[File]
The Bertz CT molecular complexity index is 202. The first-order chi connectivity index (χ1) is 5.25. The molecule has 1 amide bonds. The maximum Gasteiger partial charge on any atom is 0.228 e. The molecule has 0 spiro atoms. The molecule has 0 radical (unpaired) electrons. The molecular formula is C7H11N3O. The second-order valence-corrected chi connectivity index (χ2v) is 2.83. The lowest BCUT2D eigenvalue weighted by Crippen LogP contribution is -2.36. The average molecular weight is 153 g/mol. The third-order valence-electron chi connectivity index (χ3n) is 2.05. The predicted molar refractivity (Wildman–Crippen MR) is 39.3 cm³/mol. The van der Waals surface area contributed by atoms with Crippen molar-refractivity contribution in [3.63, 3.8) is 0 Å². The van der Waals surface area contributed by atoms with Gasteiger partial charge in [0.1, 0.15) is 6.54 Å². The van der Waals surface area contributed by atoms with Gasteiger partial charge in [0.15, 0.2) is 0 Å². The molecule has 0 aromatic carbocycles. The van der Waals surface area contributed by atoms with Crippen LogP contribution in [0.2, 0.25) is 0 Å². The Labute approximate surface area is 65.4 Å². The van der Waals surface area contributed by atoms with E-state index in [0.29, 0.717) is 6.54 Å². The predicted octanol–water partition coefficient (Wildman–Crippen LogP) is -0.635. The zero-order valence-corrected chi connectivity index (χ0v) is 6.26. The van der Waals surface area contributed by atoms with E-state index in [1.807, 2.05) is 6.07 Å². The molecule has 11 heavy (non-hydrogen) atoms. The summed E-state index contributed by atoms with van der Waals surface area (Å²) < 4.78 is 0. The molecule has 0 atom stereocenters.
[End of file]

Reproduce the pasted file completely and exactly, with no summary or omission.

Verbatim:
The Bertz CT molecular complexity index is 202. The first-order chi connectivity index (χ1) is 5.25. The molecule has 1 amide bonds. The maximum Gasteiger partial charge on any atom is 0.228 e. The molecule has 0 spiro atoms. The molecule has 0 radical (unpaired) electrons. The molecular formula is C7H11N3O. The second-order valence-corrected chi connectivity index (χ2v) is 2.83. The lowest BCUT2D eigenvalue weighted by Crippen LogP contribution is -2.36. The average molecular weight is 153 g/mol. The third-order valence-electron chi connectivity index (χ3n) is 2.05. The predicted molar refractivity (Wildman–Crippen MR) is 39.3 cm³/mol. The van der Waals surface area contributed by atoms with Crippen molar-refractivity contribution in [3.63, 3.8) is 0 Å². The van der Waals surface area contributed by atoms with Gasteiger partial charge in [0.1, 0.15) is 6.54 Å². The van der Waals surface area contributed by atoms with Gasteiger partial charge in [0.15, 0.2) is 0 Å². The molecule has 0 aromatic carbocycles. The van der Waals surface area contributed by atoms with Crippen LogP contribution in [0.2, 0.25) is 0 Å². The Labute approximate surface area is 65.4 Å². The van der Waals surface area contributed by atoms with E-state index in [0.29, 0.717) is 6.54 Å². The predicted octanol–water partition coefficient (Wildman–Crippen LogP) is -0.635. The zero-order valence-corrected chi connectivity index (χ0v) is 6.26. The van der Waals surface area contributed by atoms with E-state index in [1.807, 2.05) is 6.07 Å². The molecule has 11 heavy (non-hydrogen) atoms. The summed E-state index contributed by atoms with van der Waals surface area (Å²) < 4.78 is 0. The molecule has 0 atom stereocenters.